Posts: 295 will contribute only to the overall stability. They will not counter the uplift forces in
the inner regions. In the inner regions the load from the column and the weight of
base slab only will counter the uplift forces. If this weight is not sufficient, the base
slab and columns cannot be pinned down and the top slab, the base slab and the
columns will together bend upwards due to net uplift. This upward bending has a
huge circular span of 35m. Sefians, please correct me if I am wrong.

In my opinion the best course of reducing the cost over-run is as follows.

The cracked base slab may be connected to a new base slab so as to utilise the
deadweight of the cracked base slab. The new base slab has to be designed for net
uplift (uplift - deadload from base slab).

Since the present freeboard is 1.1m, some additional filling can be provided over
the new base slab to reduce net uplift to a minimum.

If this filling load is not adequate (ie, uplift in one panel is greater than the dead
load in one panel) filling may be carried out over the cover slab. The cover slab
and beams will have to be designed for this extra load.

Other Sefians may please comment on the above. I hope somebody will come up
with a simpler, more effective and less costly solution.

Regards
S.P.Srinivasan

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abhishekregalla Posted: Tue Mar 26, 2013 4:31 am Post subject:


SEFI Member
Sir,
Thank you so much for your analysis.
Joined: 19 Mar 2013
Posts: 13 As u rightly pointed out, laying a new raft slab over the cracked slab, may work
out. For now this is the solution which even we are thinking. but the real life prob
is such that the cost for laying a new concrete slab of 1150mm thick for a dia of
33.5m will cost me around 90+ lakhs. which is more than what we can afford at
this point.
so can i get any other cost effective, safe alternatives.

Also if this is the only solution available, i would like to ask the following question
regarding the same.
1. since there was an uplift of 300mm at the center, can i first pour lean mix (poor
mix) of concrete so that it seeps into the existing cracked slab. by this, though the
cracked slab may not act as a structural member, but it may atleast cover up the
gaps, then the same mix i will use it to level the entire slab upto uplift level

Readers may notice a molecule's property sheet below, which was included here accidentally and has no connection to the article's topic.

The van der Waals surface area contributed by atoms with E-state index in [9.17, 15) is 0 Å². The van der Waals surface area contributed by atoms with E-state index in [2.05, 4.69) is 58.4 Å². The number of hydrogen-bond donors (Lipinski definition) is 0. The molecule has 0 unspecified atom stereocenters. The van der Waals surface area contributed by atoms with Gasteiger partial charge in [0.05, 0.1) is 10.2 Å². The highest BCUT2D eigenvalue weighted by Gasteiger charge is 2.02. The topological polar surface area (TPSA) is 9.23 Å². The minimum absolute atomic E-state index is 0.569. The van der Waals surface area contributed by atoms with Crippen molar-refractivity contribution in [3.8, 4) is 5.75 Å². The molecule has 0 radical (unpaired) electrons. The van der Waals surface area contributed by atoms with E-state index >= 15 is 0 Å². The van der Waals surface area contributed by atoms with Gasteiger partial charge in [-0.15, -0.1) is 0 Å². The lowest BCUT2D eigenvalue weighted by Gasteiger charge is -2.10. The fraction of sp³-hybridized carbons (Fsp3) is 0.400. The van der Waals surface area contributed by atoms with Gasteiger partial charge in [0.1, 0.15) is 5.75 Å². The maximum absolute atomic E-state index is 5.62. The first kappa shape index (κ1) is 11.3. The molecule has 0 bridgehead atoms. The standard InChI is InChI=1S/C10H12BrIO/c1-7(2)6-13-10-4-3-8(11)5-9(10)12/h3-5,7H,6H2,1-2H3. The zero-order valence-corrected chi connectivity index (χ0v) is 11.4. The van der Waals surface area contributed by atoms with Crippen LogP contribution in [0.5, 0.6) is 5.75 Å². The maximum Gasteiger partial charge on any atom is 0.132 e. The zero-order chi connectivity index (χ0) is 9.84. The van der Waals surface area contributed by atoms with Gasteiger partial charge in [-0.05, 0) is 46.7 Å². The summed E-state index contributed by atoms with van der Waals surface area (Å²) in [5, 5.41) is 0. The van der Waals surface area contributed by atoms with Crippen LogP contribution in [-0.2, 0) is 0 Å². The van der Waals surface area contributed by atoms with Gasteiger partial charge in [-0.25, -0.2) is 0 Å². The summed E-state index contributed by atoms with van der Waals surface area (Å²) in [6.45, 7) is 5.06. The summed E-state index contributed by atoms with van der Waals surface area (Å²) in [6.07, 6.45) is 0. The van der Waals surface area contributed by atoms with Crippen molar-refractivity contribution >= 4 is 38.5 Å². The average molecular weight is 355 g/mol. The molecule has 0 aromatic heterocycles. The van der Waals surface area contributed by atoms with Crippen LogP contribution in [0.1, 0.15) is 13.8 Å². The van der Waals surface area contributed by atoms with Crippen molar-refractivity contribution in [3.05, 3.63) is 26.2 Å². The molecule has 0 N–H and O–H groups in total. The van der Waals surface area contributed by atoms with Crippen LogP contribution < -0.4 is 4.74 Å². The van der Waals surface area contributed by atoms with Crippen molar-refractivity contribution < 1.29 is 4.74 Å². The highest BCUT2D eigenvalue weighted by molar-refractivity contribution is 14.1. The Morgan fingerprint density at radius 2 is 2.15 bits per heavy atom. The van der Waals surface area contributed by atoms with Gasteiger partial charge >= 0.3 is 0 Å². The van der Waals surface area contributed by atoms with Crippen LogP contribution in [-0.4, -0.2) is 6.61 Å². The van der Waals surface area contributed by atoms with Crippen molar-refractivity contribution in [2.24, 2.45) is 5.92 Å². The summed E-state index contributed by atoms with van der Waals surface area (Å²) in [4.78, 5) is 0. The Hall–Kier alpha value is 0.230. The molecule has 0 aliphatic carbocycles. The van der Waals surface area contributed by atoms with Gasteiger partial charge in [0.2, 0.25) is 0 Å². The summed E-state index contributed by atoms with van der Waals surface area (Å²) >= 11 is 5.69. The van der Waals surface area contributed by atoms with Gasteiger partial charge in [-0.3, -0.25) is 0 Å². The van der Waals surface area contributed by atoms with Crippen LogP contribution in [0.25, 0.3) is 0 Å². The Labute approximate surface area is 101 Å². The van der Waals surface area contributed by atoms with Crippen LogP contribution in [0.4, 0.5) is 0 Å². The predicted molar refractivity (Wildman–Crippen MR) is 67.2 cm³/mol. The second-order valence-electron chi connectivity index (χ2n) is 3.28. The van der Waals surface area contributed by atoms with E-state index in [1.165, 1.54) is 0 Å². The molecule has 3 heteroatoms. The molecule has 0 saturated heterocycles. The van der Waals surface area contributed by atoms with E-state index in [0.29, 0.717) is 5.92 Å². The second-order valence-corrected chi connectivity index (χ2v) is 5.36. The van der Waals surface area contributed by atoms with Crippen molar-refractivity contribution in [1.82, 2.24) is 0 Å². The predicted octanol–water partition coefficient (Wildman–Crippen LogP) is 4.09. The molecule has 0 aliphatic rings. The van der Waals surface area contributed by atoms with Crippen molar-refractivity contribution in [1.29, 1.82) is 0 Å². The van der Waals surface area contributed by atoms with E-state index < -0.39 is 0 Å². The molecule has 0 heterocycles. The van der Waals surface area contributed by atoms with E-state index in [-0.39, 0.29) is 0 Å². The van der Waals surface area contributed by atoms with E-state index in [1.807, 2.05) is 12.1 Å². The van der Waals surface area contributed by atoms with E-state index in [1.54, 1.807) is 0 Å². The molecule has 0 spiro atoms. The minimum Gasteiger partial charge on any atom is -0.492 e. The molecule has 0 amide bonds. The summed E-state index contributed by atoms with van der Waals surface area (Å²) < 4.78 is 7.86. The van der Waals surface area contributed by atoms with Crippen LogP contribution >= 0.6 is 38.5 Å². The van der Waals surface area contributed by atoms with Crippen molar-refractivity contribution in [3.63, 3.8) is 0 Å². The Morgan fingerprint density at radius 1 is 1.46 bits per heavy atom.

(300mm). then i will try to pour in fresh M30 concrete for the new raft slab.
2. in case i have to go for a fresh raft slab. what shall be the thickness of the slab.
anticipating an uplift of 5m i have roughly calculated it as 1150mm. Kindly correct
me if am wrong.
3. Kindly note that i have only an year of experience, and hence I would not like to
have cracked up slabs again, i would like to doubly ensure the safety aspects of
the sump., I request any of the sefian to kindly provide me a soft copy (excel) or
any other editable user friendly design of GLSR (circular and rectangular).

I would be grateful to you for that kind gesture.

Thanking you in anticipation.

R Abhishek

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spsvasan Posted: Thu Mar 28, 2013 2:39 am Post subject:


...
Dear Er.Abishek

Joined: 18 Dec 2008 An alternative solution was suggested by Er.V.Pandya. Provision of tension piles or
Posts: 295 soil anchors or rock anchors will counteract uplift very satisfactorily. However, this
system has to be designed and executed by specialists in this field. The cost of this
solution will depend upon the subsoil characteristics.

Pressure relief valves suggested by Er.Manohar also will work and can be adopted
provided that mixing of ground water and stored water will not pose any problem.

If you are thinking in terms of gravity load to counteract uplift, you may provide a
new RCC base (this can be a beam and slab system or flat slab system) properly
connected to the existing columns. Add as much fillling as possible over this rcc
slab. The rcc slab has to be designed for uplift - self weight - filling weight. Check
whether the weight of base, filling, column, and cover slab will counteract the full
uplift with necessary safety factor. If the load is insufficient, add filling over the
cover slab and re-design the cover slab and beams for this extra load.

Regards
S.P.Srinivasan

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abhishekregalla Posted: Fri Mar 29, 2013 4:17 am Post subject:


SEFI Member
Dear Sir,
Thank you!
Joined: 19 Mar 2013
Posts: 13 But dear all sefians, i just want to know can any one calculate and let me know if
the thickness of 1150mm proposed will suffice for the uplift pressure of 5m. It
seems to be as per my calculations as attached in the pdf.
Kindly let me know..
Also I request you all to correct the pdf/ suggest the necessary changes that i may
have to do in the design in future to not to incur such huge loss and not to make
such mistakes in the future.

Thanks and Regards


R Abhishek

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abhishekregalla Posted: Sat Mar 30, 2013 11:58 am Post subject:


SEFI Member
Dear Sir,
Thank you!
Joined: 19 Mar 2013
Posts: 13 But dear all sefians, i just want to know can any one calculate and let me know if
the thickness of 1150mm proposed will suffice for the uplift pressure of 5m. It
seems to be as per my calculations as attached in the pdf.
Kindly let me know..
Also I request you all to correct the pdf/ suggest the necessary changes that i may
have to do in the design in future to not to incur such huge loss and not to make
such mistakes in the future.

Thanks and Regards


R Abhishek